I don’t seem to get any sales pitches with my self-directed RRSP. Yeah, sure … you go into your bank and they want to sell you mutual funds, GIC’s, etc. Twenty years ago, I didn’t know any better – but after the dotcom crash, I got wise and started managing my own finances.

  41. You can retire early if you have a plan for income after you use up the RRSPs keeping in mind how much CPP you’ll be eligible for – which will be reduced if you retire early btw.

    In order to do this you will need to plan to have other investments/savings, carefully calculate your pension entitlements, and likely have a paid-off home or plan to reduce your housing cost to zero.

    We won’t have a paid-off home, but we will have rental income that brings our housing cost to zero and pays for about half our expenses.

    It is better for us to put money in RRSPs rather than pay off the mortgage prior to stopping work so we maintain a good interest deduction on rental income during the time we withdraw the RRSPs to keep our taxable income low. Last thing you want is too much of the monthly rental income going to principal as the amount applied to principal less other expenses constitutes taxable income but you don’t have access to it until you sell or remortgage.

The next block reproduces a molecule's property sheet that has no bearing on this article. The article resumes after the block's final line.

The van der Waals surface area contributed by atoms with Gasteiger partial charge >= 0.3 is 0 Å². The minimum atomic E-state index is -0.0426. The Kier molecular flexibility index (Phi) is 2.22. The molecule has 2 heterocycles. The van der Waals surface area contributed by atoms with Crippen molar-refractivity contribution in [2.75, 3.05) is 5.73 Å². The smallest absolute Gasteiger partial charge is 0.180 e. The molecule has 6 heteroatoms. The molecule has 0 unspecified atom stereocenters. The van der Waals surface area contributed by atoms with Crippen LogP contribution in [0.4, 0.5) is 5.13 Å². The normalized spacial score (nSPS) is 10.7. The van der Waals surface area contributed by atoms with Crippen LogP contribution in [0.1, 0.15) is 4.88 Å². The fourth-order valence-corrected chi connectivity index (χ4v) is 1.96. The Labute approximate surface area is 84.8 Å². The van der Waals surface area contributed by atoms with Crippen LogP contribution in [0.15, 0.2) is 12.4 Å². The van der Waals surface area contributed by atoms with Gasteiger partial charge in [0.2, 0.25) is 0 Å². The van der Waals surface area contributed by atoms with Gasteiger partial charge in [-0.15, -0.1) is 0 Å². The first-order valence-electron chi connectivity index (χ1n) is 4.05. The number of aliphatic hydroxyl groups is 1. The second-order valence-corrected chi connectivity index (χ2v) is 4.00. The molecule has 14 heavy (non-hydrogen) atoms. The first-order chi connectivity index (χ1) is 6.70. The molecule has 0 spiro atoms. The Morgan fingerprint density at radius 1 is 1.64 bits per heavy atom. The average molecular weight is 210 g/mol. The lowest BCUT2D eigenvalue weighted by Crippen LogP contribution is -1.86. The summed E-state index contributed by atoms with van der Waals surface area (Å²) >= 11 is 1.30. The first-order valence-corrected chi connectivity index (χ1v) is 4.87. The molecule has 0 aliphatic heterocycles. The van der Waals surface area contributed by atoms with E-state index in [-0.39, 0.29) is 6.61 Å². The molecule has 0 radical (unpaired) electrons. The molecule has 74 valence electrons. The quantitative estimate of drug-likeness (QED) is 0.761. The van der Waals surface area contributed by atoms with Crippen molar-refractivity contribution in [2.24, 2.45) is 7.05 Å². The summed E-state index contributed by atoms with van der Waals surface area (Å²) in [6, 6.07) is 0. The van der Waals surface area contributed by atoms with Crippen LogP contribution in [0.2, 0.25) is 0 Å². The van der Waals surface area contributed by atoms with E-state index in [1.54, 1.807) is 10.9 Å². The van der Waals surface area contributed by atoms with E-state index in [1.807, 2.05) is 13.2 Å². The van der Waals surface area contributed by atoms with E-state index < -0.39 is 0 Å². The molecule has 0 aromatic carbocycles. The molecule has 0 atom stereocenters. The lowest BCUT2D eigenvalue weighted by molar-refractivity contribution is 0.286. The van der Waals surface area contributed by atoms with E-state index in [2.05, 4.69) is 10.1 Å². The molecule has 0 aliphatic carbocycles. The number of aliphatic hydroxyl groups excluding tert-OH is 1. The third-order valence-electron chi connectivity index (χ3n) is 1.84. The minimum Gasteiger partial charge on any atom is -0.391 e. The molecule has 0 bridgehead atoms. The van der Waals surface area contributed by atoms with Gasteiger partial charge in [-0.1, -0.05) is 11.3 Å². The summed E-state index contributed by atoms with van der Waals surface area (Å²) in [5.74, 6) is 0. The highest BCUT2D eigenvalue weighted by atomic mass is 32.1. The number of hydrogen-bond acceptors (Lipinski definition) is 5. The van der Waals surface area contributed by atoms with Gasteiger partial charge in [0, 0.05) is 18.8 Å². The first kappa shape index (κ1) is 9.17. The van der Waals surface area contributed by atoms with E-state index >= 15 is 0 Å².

A rental property also appreciates on the entire leveraged amount and can be sold later to fund a TFSA/ investments, although the gains won’t be capital gains exempt.

    Other ideas include anything that makes use of capital gains tax exemptions to create income for after the RRSPs are gone, such as selling an expensive primary residence and buying something cheaper, or selling a qualifying small business and investing the proceeds.

    Corporate retained earnings can help fund this as well as you can withdraw them a bit at a time as needed and keep the personal tax rate low, although the tax treatment of investment within a corporation is generally not good.

    Or, if you start early you can work until you have a paid off house and investments that give you enough to live on at a 4% withdrawal rate.

    Quite a few people are able to save enough to retire in 7-10 years of a career with a working spouse, provided they also keep spending modest. In Victoria we have such high-cost housing that unless you have rental income or downsize it may be harder to meet this.

    http://www.milliondollarjourney.com/

    http://blog.canadian-dream-free-at-45.com/

    http://rootofgood.com/

    http://www.mrmoneymustache.com/2012/01/13/the-shockingly-simple-math-behind-early-retirement/

    http://www.businessinsider.com/how-i-built-my-familys-net-worth-to-1-million-2015-8

    http://www.frugalwoods.com/

  42. On the effect of transportation improvements on prices in Western Communities and the core I’d guess the following:

    1) No noticeable impact on core prices. The core premium is based on a bunch of factors only one of which is commuting time (and the commuting time differential is not going to change that much.